- Alpha — The majority of the core functionality is code-complete (built, but not fully tested). Major issues still exist, and outlying functionality may not be available.
- Beta — The majority of the functionality is now complete, and it has undergone some light testing and problem fixes. Major flaws that have been identified may still exist.
- Release Candidate: All functionality has been tested and is complete. The software is ready to be released into the world, barring any additional issues.
It's never too early to start testing a new app. If a big issue is discovered during the prototype stage, for example, the app's UX can still be updated to suit it. If a performance issue is discovered at the alpha stage, it is still possible to change the design before a large amount of code has been written based on incorrect assumptions.
As an application progresses through its lifespan, more individuals are invited to check it out, test it, offer comments, and so on. Prototype apps, for example, may be exhibited or delivered solely to key stakeholders, whereas release candidate applications may be released to clients who sign up for early access.
Typically, delivering directly from a development computer is adequate for early testing and distribution to a small number of devices. This, however, might rapidly become inconvenient as the audience grows. As a result, there are a variety of test deployment alternatives available that make this process much easier by allowing you to invite individuals to a testing pool, distribute builds over the web, and give feedback tools.
App Center may be used to continually develop, test, release, and monitor apps for testing and deployment.
It's time to release the app into the wild after it's been stabilized. Depending on the platform, there are a variety of distribution alternatives.
Apps for iOS and Objective-C are deployed in the same way:
- Apple App Store - The App Store, which is integrated into Mac OS X via iTunes, is a worldwide accessible online program repository. It's by far the most common form of app distribution, allowing developers to sell and distribute their programs online with minimal effort.
- In-House Deployment — This method is used for the internal distribution of company programs that aren't published on the App Store.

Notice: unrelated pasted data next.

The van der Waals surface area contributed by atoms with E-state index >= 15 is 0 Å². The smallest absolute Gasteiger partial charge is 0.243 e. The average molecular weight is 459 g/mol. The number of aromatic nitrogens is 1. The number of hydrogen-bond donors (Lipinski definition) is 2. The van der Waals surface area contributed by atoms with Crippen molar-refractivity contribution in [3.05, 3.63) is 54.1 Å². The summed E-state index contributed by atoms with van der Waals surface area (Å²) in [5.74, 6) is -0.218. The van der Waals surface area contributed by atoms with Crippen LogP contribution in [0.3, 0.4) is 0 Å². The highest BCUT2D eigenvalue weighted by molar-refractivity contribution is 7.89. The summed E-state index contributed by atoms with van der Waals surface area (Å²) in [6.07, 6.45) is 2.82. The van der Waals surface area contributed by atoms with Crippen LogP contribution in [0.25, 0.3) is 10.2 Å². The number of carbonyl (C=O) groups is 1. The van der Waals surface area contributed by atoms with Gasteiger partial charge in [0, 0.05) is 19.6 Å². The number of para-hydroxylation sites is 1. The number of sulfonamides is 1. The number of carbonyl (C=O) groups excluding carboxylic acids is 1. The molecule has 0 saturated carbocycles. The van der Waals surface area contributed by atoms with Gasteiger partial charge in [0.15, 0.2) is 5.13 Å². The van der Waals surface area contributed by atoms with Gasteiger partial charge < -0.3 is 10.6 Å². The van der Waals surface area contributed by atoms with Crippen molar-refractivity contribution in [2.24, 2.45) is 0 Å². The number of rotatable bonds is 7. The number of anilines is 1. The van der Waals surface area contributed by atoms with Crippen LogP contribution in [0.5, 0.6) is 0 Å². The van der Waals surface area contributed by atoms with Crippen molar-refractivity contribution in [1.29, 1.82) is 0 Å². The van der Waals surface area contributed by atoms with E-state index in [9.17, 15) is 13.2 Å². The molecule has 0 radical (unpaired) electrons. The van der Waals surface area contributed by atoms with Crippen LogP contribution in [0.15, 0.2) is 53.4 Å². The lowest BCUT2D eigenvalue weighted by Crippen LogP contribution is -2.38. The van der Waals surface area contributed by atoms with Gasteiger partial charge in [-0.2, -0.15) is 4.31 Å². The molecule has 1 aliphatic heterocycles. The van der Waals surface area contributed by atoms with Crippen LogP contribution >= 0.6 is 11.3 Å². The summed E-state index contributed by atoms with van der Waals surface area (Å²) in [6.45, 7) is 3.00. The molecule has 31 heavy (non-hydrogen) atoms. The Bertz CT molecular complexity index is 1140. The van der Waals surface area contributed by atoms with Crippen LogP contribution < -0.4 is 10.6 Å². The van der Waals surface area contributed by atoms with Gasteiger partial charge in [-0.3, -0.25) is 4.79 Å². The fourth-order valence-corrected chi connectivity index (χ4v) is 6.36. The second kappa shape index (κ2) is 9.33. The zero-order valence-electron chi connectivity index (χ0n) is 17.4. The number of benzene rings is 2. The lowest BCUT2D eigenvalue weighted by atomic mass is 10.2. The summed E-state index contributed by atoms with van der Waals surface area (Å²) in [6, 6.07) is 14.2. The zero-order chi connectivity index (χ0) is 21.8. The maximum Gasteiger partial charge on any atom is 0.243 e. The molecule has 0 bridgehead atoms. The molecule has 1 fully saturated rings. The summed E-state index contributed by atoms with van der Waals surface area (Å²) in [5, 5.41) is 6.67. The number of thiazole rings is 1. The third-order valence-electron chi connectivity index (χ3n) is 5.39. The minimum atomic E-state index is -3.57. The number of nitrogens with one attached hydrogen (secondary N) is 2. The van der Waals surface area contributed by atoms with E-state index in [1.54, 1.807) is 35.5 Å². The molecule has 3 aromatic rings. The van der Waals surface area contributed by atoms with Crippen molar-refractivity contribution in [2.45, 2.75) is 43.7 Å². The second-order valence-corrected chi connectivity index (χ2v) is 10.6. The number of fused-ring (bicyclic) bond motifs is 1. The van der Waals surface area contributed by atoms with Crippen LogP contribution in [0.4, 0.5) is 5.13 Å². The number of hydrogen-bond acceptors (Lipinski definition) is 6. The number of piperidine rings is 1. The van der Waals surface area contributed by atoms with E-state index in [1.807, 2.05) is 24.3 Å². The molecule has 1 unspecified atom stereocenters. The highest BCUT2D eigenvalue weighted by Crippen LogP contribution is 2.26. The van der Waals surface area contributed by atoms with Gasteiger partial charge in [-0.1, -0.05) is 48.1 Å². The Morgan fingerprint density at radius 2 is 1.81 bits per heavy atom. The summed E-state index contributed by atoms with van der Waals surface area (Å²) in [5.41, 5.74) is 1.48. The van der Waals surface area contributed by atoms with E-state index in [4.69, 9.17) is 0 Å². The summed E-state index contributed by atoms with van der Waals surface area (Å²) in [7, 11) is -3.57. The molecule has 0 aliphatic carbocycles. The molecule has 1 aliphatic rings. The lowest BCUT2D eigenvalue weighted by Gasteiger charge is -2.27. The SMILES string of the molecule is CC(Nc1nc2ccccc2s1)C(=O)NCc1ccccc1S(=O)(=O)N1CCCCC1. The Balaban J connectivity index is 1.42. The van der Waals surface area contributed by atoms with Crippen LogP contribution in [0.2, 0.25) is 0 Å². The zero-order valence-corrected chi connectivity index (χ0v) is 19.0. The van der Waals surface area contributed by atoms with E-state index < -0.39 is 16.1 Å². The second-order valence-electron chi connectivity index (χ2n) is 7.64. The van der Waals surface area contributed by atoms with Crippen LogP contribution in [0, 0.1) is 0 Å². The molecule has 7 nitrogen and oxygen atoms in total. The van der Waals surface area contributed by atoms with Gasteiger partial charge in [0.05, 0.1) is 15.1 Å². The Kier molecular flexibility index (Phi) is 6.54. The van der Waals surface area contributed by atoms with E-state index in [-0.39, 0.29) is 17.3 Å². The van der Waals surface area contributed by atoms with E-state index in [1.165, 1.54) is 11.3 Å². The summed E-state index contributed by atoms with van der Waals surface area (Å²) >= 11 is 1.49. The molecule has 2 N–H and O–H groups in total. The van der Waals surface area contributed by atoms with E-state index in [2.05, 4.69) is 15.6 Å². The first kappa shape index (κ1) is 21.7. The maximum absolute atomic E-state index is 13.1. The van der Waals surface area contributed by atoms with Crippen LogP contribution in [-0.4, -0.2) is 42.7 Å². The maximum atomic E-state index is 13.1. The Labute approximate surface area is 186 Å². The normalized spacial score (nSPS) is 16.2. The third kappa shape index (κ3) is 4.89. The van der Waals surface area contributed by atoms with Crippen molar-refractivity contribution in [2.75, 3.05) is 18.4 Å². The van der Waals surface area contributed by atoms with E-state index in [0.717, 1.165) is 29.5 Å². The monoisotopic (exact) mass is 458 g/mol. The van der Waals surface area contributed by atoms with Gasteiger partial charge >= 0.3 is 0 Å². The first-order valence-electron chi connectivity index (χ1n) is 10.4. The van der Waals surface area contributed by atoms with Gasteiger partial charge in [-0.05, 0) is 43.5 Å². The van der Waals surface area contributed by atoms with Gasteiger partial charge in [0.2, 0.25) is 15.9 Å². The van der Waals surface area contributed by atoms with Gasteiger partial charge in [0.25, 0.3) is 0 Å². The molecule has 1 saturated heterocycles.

- Ad-Hoc Deployment — Ad-hoc deployment is used for development and testing, and it allows you to deploy to a small number of fully supplied devices. Ad-hoc deployment is what happens when you use Xcode or Visual Studio for Mac to deploy to a device.
Before being deployed, all Android applications must be signed. Developers use their own certificate, which is protected by a private key, to sign their apps. This certificate can establish a chain of trust between an application developer and the apps he or she has created and distributed. While an Android development certificate may be signed by a recognized certificate authority, most developers choose to self-sign their certificates rather than use these services. Certificates are mostly used to distinguish between different developers and apps. This information is used by Android to aid in the enforcement of permission delegation between programs and components running on the Android OS.
Unlike other successful mobile platforms, Android promotes app distribution in a more open manner. Devices are not restricted to a particular app store. Instead, anybody may open an app shop, and most Android phones support software installation from third-party stores.
This provides developers with a potentially bigger, but more complicated distribution route for their apps. Although Google Play is the official app store of Google, there are numerous others. Among the most well-known are:
- App Store for Android
Users can get GetJar UWP apps from the Microsoft Store. Developers submit their apps for review, and once approved, they appear in the Store. See the UWP Publish page for additional information on publishing Windows applications.